Celebrates 91st Birthday - Mrs. S. E. Slavens, one of Henry County's pioneers, of 318 East Ohio Street, where she has lived since coming to Clinton about 1903, celebrated her 91st birthday Sunday at her home, with a bounteous basket dinner taken by relatives. Guests were her pastor and wife, Rev. and Mrs. Paul S. Stauffer, who with Mrs. Slavens' niece, Mrs. C. C. Jones, and a granddaughter, Mrs. Forest Dean, delighted the honoree with singing. Mrs. Slavens had two special birthday cakes - an angel food and coconut made by Mesdames Uel and Frank Brown. Among other tempting dishes was the green and red Christmas salad made by Mrs. Dean, who had arranged it in individual molds and placed them around a Christmas tree.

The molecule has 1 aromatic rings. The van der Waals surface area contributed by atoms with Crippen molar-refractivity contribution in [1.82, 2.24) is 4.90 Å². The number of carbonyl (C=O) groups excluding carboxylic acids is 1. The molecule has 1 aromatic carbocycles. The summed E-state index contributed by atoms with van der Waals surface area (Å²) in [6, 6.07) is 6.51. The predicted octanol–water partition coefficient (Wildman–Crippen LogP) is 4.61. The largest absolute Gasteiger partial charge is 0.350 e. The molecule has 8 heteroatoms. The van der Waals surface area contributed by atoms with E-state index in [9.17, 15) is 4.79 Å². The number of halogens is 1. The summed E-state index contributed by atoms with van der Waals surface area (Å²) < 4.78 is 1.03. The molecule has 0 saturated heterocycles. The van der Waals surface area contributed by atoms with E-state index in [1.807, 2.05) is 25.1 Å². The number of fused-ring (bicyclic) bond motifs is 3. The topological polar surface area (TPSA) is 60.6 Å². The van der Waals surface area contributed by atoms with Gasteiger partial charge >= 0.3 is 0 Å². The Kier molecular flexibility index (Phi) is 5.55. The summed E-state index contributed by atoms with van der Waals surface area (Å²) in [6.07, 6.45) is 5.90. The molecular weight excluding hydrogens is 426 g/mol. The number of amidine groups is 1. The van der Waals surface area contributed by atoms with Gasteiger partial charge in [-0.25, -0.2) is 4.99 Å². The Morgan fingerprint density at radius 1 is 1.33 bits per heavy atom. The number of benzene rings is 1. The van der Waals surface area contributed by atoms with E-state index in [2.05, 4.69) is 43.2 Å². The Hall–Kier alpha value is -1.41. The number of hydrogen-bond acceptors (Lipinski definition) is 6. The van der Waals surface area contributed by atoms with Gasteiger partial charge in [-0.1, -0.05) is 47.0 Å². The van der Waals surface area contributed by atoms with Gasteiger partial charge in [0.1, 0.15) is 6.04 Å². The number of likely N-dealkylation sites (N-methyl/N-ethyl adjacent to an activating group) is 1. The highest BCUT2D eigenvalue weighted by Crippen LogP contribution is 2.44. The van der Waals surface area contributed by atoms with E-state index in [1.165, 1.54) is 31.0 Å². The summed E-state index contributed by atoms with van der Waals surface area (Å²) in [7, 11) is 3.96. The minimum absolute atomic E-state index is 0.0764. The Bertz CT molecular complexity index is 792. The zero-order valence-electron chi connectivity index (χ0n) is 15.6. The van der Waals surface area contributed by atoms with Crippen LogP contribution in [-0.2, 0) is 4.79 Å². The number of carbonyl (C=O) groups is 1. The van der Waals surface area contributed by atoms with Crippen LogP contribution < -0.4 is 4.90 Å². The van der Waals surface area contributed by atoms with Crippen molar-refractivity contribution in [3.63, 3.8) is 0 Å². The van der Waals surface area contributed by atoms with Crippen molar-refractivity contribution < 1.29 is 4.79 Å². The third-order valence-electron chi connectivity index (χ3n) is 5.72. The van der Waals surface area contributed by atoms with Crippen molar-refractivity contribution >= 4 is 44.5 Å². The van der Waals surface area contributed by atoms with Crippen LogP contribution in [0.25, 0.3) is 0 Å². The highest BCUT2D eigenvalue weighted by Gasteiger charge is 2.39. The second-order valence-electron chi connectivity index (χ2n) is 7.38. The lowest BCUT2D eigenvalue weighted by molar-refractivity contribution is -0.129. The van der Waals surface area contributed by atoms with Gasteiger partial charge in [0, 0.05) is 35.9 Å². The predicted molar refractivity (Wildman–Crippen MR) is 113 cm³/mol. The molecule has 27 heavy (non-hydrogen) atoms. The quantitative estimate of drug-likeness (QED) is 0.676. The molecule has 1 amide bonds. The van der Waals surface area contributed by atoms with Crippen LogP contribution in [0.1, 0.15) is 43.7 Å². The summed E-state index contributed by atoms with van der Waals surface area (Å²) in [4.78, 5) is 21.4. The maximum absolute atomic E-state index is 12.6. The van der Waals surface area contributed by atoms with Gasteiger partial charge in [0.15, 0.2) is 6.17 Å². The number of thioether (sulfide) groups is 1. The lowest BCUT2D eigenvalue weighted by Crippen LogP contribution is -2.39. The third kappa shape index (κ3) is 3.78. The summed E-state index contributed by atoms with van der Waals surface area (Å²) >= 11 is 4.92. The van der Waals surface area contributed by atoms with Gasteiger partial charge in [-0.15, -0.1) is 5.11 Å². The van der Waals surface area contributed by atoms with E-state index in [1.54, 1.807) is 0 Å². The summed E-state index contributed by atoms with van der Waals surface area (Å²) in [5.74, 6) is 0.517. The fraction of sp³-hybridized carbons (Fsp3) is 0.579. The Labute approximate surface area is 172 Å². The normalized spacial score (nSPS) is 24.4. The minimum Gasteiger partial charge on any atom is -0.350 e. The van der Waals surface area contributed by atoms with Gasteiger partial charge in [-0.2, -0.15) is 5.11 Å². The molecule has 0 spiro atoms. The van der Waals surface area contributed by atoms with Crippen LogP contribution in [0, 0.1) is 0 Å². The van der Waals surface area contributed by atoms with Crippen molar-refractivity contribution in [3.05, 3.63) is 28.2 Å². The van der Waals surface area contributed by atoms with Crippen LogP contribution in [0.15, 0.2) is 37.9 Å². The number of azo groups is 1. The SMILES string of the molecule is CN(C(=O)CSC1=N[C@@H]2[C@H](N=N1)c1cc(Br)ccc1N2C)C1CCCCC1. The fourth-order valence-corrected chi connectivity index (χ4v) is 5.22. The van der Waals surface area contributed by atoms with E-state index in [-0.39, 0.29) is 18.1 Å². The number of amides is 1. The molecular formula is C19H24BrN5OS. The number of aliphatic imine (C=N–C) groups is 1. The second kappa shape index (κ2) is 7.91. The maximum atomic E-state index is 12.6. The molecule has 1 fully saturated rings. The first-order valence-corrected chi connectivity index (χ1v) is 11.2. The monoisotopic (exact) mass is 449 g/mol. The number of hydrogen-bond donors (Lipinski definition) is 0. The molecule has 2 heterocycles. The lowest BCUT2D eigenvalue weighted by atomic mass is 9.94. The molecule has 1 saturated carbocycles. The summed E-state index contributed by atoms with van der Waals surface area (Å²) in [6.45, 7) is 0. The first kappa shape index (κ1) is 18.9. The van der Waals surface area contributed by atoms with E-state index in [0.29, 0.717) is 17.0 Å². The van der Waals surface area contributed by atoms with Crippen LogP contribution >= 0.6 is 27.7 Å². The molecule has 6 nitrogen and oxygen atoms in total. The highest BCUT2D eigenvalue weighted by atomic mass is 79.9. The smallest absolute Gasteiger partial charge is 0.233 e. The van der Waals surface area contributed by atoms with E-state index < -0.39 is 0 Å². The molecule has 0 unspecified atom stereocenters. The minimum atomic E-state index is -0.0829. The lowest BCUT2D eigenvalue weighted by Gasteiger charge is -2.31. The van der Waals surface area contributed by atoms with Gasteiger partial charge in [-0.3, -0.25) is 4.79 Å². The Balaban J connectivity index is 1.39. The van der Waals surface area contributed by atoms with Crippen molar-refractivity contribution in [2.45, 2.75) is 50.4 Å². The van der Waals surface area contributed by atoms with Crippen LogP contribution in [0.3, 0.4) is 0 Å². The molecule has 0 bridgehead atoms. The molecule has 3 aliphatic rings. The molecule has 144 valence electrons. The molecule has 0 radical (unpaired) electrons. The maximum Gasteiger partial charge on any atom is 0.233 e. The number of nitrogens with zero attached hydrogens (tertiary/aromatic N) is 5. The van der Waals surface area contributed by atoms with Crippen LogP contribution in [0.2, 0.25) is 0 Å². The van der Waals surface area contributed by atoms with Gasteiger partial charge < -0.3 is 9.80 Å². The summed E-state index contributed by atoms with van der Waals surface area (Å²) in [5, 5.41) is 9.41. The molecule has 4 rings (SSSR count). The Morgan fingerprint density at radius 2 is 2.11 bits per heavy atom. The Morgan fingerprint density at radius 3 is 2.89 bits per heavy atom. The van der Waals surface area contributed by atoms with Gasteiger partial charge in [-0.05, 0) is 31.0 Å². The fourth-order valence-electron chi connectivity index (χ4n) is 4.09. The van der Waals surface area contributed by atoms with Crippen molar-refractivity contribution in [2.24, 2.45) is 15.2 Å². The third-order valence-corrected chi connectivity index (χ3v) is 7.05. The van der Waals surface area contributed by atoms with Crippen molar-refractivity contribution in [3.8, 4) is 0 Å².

Mrs. Slavens, who was before her marriage, Sarah Elizabeth Settles, was born December 20, in Pike County and moved with her parents to Montgomery County, when about eight years old. At the close of the Civil War, the family came to Henry County, the father, who came to Missouri from Kentucky, moved the stock and goods by covered wagon, while the family came via St. Louis on the train as far as Sedalia, then on in a wagon. Her father first settled at what is now LaDue but at that time was a village of the Osage Indians, who were beginning to move away. Mrs. Slavens often went into the Indian camp and the women became fond of her, always wanting to carry the barefoot girl when she was out so she would not get her feet wet. Mr. Settles traded this tract to his brother and moved to a farm, then 2 1/2 miles from Clinton, but now about 1 1/2 miles from the town. Earl Tillman now owns the Settles' farm where their daughter, Sarah Elizabeth, was living when she was married to M. A. Brown. They moved near her parental homeplace.